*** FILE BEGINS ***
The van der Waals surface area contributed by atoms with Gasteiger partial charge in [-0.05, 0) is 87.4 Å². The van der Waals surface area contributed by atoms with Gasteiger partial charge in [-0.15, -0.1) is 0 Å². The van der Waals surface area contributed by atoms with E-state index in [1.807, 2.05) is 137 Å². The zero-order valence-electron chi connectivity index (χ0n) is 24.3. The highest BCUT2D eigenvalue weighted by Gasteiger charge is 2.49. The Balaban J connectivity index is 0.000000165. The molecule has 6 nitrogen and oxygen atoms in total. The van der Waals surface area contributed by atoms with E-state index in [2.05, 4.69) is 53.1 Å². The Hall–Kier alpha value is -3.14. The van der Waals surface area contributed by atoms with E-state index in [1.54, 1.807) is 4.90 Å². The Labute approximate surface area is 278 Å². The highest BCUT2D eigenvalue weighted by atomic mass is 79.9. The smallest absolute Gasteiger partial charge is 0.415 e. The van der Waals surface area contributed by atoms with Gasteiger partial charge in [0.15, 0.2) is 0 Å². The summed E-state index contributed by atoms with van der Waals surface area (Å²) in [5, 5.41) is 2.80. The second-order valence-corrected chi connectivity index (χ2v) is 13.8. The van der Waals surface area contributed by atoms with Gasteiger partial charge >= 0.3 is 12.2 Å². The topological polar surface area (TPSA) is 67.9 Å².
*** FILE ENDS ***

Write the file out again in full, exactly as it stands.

The van der Waals surface area contributed by atoms with Gasteiger partial charge in [-0.05, 0) is 87.4 Å². The van der Waals surface area contributed by atoms with Gasteiger partial charge in [-0.15, -0.1) is 0 Å². The van der Waals surface area contributed by atoms with E-state index in [1.807, 2.05) is 137 Å². The zero-order valence-electron chi connectivity index (χ0n) is 24.3. The highest BCUT2D eigenvalue weighted by Gasteiger charge is 2.49. The Balaban J connectivity index is 0.000000165. The molecule has 6 nitrogen and oxygen atoms in total. The van der Waals surface area contributed by atoms with E-state index in [2.05, 4.69) is 53.1 Å². The Hall–Kier alpha value is -3.14. The van der Waals surface area contributed by atoms with E-state index in [1.54, 1.807) is 4.90 Å². The Labute approximate surface area is 278 Å². The highest BCUT2D eigenvalue weighted by atomic mass is 79.9. The smallest absolute Gasteiger partial charge is 0.415 e. The van der Waals surface area contributed by atoms with Gasteiger partial charge in [0.15, 0.2) is 0 Å². The summed E-state index contributed by atoms with van der Waals surface area (Å²) in [5, 5.41) is 2.80. The second-order valence-corrected chi connectivity index (χ2v) is 13.8. The van der Waals surface area contributed by atoms with Gasteiger partial charge >= 0.3 is 12.2 Å². The topological polar surface area (TPSA) is 67.9 Å².